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A224-16J TMA 06 Matt Wilkey (C671808)

Part A
Write an essay discussing the techniques used in each of the Variations 1, 5, 8, 9, 11
and 12. Discuss key, harmony, melody, rhythm, texture and any other topics you think
noteworthy. Your answer should be in the form of continuous prose of about 750
words.

The theme is in closed binary form and homophonic texture. It begins with the upper right-

hand piano part moving in conjunct motion in bb.1-8 with the dominant, sub-dominant and

leading tones being most prominent. The tonic is introduced in b.6 but quickly becomes a

suspension as part of an E major chord resolving to Am in b.8. The lower melody of the

right-hand part moves in conjunct motion undulating around C4 and B3 in bb.1-4 and rising

from B3 to E4 in bb.5-8. When one part becomes mobile the other becomes comparatively

static as if trying to maintain restraint. The prominence of the dominant, sub-dominant and

leading tone in the upper line combined with the delayed introduction of the tonic yields a
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restless character reinforced by the undulation of the lower right-hand line whilst the 4 time

signature and rhythmic motif of creates a processional feel.

Harmonically, section A comes from A minor whereas section B (bb.9-16) begins with A

major as a V of iv, moves to B major as a V of V in bb.11-12 before finishing with a weak

perfect cadence in b.16. These harmonic excursions combine with the ascending melody to

infer a climax which is reinforced with thicker textured chords in b.15-16 but is subdued by

the final weak perfect cadence.

The bassline of variation I is an octave lower, features a mixture of conjunct motion, disjunct

motion and sequences in bb.3-4, 9 & 11. The main rhythmic motif is compressed down to

, and is augmented with and played staccato resulting in a highly

melodic bassline.
A224-16J TMA 06 Matt Wilkey (C671808)

The right-hand part of the original theme can be found in the right-hand chords of variation 1

and outlines the same basic progression in A minor but with additional dominant sevenths

(e.g. bb.2 5, 9, 11) and chromatic chords (e.g. bb.7, 10, 13, 14). The subtle increase in

chordal tension and resolution alongside the presence of a mobile bassline replaces the

Themas austere solemnity with movement and colour.

In Variation V Schubert moves into A major staying predominantly in the treble clef for a light

texture whilst retaining the established chord progression for continuity. Section A places

bb.1-8 of the entire Thema in the left-hand with a right-hand melody comprised of a constant

stream of triplets yielding a melody + accompaniment homophony. The left-hand of section

B incorporates elements of the main theme such as the first note of each triplet in the right-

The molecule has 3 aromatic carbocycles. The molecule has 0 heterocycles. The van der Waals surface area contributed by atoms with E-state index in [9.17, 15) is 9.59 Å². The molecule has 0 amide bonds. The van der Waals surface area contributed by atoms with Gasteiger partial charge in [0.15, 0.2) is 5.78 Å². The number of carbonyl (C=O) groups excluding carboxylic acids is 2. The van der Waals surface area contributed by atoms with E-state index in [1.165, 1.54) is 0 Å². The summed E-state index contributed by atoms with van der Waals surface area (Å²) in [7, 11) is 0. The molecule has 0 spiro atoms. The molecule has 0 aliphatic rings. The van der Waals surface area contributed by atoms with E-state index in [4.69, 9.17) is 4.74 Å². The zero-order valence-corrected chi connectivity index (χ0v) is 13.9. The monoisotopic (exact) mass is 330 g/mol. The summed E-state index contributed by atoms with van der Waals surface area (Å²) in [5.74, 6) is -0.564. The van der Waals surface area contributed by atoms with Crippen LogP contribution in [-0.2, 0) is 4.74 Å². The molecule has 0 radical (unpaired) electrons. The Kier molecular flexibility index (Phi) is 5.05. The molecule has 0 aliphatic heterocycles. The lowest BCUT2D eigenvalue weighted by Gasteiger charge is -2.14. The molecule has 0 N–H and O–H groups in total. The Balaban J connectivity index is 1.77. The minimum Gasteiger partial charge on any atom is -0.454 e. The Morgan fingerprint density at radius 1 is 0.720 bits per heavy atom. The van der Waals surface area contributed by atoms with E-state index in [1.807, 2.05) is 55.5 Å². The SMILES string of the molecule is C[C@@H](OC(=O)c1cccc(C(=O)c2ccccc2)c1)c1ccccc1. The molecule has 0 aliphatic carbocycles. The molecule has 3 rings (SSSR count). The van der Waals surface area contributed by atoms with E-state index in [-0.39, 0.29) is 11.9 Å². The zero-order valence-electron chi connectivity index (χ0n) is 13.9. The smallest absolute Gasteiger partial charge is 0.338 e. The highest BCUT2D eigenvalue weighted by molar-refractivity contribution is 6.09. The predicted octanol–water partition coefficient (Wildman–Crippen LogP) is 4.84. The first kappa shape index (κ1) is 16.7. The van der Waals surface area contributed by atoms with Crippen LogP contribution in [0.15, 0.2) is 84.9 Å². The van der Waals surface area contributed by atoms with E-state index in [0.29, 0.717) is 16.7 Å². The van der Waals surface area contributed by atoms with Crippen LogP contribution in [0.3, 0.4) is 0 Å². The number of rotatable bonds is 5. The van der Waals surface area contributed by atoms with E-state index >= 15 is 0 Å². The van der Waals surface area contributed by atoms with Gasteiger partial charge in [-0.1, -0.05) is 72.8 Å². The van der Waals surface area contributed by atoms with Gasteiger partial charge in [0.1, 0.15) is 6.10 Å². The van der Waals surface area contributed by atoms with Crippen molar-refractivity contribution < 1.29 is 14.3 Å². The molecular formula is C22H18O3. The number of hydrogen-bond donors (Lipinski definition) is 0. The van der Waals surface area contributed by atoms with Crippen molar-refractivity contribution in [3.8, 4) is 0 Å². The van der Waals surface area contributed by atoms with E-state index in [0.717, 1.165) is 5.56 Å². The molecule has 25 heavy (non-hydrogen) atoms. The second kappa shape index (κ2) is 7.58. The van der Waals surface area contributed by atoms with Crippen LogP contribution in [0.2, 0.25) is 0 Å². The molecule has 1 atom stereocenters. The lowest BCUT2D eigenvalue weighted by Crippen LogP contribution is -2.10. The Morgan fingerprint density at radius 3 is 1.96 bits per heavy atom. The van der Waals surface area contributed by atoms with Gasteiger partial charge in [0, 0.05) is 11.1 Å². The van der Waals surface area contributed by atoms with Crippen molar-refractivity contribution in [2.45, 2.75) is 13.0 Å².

hand b.9 describing the C#-B-C# in the left-hand of b.9 (thema).

Variation VIII imitates Themas bassline and upper voice (albeit an octave higher). Schubert

then creates a vigorous inner voice using a decorated version of the inner voice from the

Thema (see below):


A224-16J TMA 06 Matt Wilkey (C671808)

This combination of high upper voice and mobile inner voice makes this variation sound as if

it were written for music-box. This is reinforced by the chromaticism of b.8 and the tierce de

Picardie in the final repeat bar of section B which covers a wide range.

Variation IX is in A major and uses the conjunct motion of E4 down to A3 and back to C4 from

the Thema (bb.1-4) as a motif in bb.1-3 before being transposed to start on A4 in b.5. The

general u-shape of this phrase is then used to form the melody in bb.9 and 11 before being

inverted to an arch shaped motif in bb.13-14. The chord progression modulates briefly to G#

major and C# minor in bb.4-6 and much use is made of appoggiaturas (b.4,6,8,11,12 & 16)

whose unprepared dissonance creates an enigmatic character.

The motif used in bb.1-3 of Variation IX is stated in the left-hand of variation XI before being

imitated in octaves with the right-hand much like a canon. This phrase is then developed in

both hands throughout bb.1-8 using the initial rhythmic motif from the Thema. Bars 9-16

follow the familiar harmonic and melodic pattern laid down in bb.9-16 of the Thema with the

addition of dotted rhythms in the left- and right-hand parts, combing with the wide range

between left- and right-hand parts to create an open-sounding delicacy similar to the music-

box effect of variation VIII but with light-heartedness from the dotted rhythms.
A224-16J TMA 06 Matt Wilkey (C671808)

The upper part of variation XIII plays the motif from variation IX but transposed to start on C5

in the key of Am in bb.1-3 but the awkward tension of this variation comes from the bassline

and inner voice. The bassline features a demisemiquaver-quaver-crotchet motif played

staccato and offset to start 3 demisemiquavers into beat one creating a stumbling feel. The

lower part of the right-hand is a constant flurry of semiquavers chromatically decorating

chord tones with flattened fifths being a consistent decoration resulting in a tense and

energetic feel.

In conclusion, Schubert has transferred the theme to another part, decorated the theme and

varied the accompaniment and harmony. Additionally variation IX creates a hitherto unseen

melody from elements of the Thema and variations XI and XIII build on this melody. So